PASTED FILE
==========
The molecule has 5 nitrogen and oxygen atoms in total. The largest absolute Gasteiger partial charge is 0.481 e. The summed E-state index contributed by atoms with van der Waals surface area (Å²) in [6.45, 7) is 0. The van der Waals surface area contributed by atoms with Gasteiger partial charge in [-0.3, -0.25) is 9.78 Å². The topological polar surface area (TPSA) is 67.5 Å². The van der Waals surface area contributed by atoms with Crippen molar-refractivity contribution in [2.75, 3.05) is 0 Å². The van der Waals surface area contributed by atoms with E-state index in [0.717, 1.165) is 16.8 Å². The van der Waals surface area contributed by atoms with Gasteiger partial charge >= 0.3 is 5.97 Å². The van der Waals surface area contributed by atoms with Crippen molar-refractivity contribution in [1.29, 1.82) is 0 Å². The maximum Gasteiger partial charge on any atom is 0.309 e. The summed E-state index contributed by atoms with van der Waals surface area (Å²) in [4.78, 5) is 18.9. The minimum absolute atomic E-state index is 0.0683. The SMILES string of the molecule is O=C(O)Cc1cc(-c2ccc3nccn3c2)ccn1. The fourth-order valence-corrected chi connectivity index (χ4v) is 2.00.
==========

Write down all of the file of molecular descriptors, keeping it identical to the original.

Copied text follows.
The molecule has 5 nitrogen and oxygen atoms in total. The largest absolute Gasteiger partial charge is 0.481 e. The summed E-state index contributed by atoms with van der Waals surface area (Å²) in [6.45, 7) is 0. The van der Waals surface area contributed by atoms with Gasteiger partial charge in [-0.3, -0.25) is 9.78 Å². The topological polar surface area (TPSA) is 67.5 Å². The van der Waals surface area contributed by atoms with Crippen molar-refractivity contribution in [2.75, 3.05) is 0 Å². The van der Waals surface area contributed by atoms with E-state index in [0.717, 1.165) is 16.8 Å². The van der Waals surface area contributed by atoms with Gasteiger partial charge >= 0.3 is 5.97 Å². The van der Waals surface area contributed by atoms with Crippen molar-refractivity contribution in [1.29, 1.82) is 0 Å². The maximum Gasteiger partial charge on any atom is 0.309 e. The summed E-state index contributed by atoms with van der Waals surface area (Å²) in [4.78, 5) is 18.9. The minimum absolute atomic E-state index is 0.0683. The SMILES string of the molecule is O=C(O)Cc1cc(-c2ccc3nccn3c2)ccn1. The fourth-order valence-corrected chi connectivity index (χ4v) is 2.00.